Four months before regulators apply stringent new efficiency standards to desktop PCs, Hewlett-Packard has tweaked three computers to qualify for the US Environmental Protection Agency's (EPA) Energy Star 4.0 label.
The HP Compaq dc5700, dc5750 and dc7700 will help business users reduce energy costs, primarily by switching the machine into sleep or idle modes sooner than current models. They will also use an 80 percent efficient power supply instead of the current range of 65 percent to 75 percent efficiency, said Nancy Bowman, HP's commercial desktop product marketing manager for North America.
HP hopes the revamped computers will appeal to institutional IT managers who face a corporate requirement to meet efficiency standards, Bowman said. There are now 80 desktop models listed in the EPA's Electronic Product Environmental Assessment Tool Web site listing of "green" desktops that avoid toxic substances, are easily recycled and are energy efficient. But most of those desktops meet the EPA's current, lower standard, Energy Star 3.0.
In October 2006, the agency said it would upgrade that standard for the first time since 2000 because 98 percent of all products in the marketplace met its requirements. In an effort to give the Energy Star badge more elite status, regulators raised the bar so it would include only the top 25 percent most efficient desktops, notebooks, tablets, workstations, low-end servers, and game consoles. The new standard takes effect on 20 July and upgrades to an even tougher, Tier 2 standard in 2009.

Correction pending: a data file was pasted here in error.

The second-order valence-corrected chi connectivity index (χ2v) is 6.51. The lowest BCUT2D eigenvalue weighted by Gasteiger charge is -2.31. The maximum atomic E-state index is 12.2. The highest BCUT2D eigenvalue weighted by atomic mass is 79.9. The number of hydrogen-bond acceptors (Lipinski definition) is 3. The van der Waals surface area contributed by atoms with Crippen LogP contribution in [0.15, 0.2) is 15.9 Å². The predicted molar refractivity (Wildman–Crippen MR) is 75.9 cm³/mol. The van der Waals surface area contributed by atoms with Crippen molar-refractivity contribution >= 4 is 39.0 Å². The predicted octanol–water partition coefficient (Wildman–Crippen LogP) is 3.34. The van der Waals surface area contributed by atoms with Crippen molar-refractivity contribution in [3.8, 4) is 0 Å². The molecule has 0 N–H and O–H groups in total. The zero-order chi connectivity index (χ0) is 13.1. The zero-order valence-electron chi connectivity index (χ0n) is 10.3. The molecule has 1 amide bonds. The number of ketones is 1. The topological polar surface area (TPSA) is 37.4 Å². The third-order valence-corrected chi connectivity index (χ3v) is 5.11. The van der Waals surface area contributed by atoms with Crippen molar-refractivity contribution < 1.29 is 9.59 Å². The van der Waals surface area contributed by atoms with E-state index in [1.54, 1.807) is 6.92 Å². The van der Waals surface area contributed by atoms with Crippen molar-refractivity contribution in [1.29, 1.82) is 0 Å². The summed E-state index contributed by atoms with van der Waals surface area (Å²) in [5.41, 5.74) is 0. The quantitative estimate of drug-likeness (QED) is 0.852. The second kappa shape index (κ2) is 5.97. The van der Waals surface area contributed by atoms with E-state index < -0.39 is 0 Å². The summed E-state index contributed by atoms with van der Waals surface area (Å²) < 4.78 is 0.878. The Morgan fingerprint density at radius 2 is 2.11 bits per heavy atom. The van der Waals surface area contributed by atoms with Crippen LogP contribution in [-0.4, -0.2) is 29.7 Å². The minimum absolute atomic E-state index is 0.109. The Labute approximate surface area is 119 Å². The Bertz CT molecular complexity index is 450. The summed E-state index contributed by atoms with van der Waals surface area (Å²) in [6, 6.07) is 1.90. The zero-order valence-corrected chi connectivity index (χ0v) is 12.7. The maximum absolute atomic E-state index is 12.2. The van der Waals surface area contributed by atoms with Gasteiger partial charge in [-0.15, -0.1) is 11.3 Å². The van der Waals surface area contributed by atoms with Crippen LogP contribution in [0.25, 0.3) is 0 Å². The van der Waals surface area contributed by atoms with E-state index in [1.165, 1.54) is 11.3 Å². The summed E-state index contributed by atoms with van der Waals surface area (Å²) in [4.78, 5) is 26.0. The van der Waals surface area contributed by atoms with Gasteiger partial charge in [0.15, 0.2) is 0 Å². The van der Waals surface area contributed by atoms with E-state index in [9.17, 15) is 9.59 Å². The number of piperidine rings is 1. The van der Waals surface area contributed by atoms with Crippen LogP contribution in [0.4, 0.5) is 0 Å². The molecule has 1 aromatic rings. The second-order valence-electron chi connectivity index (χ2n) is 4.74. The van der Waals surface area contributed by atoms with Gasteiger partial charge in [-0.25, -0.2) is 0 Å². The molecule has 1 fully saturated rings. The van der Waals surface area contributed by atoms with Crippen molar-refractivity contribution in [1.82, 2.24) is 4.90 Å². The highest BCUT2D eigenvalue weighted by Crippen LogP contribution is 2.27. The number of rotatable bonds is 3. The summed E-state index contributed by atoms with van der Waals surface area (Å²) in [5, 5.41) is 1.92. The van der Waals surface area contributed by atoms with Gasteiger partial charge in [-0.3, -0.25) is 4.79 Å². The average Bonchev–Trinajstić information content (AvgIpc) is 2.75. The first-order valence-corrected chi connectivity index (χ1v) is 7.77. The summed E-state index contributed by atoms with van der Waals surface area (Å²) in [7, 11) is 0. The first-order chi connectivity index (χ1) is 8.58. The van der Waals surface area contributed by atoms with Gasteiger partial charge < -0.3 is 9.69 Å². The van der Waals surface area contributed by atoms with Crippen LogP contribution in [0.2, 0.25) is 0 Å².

PC and chip vendors are keen to be seen as environmentally sound.
On Wednesday, Dell said it would expand its "Plant a Tree for Me" programme, allowing all US-based consumers and businesses to offset the carbon emissions of manufacturing and running their IT products by contributing through Dell's Web site to several environmental groups.
Dell also plans to design several OptiPlex desktops, Latitude notebooks and Dell Precision workstations to meet the Energy Star 4.0 standard.
In other initiatives, Toshiba said last week that it submitted select notebook models to the EPEAT list and opened a [computer take-back program] to encourage recycling. Toshiba said it will help keep computers out of landfills by offering cash for used, functional PCs, recycling non-Toshiba notebooks for a small fee, and recycling its own brand products for free.
Also last week, Intel announced it would remove halogenated flame retardants from the packaging materials it used for its StrataFlash Cellular Memory (M18) products, a line of NOR flash memory units used in wireless handsets.
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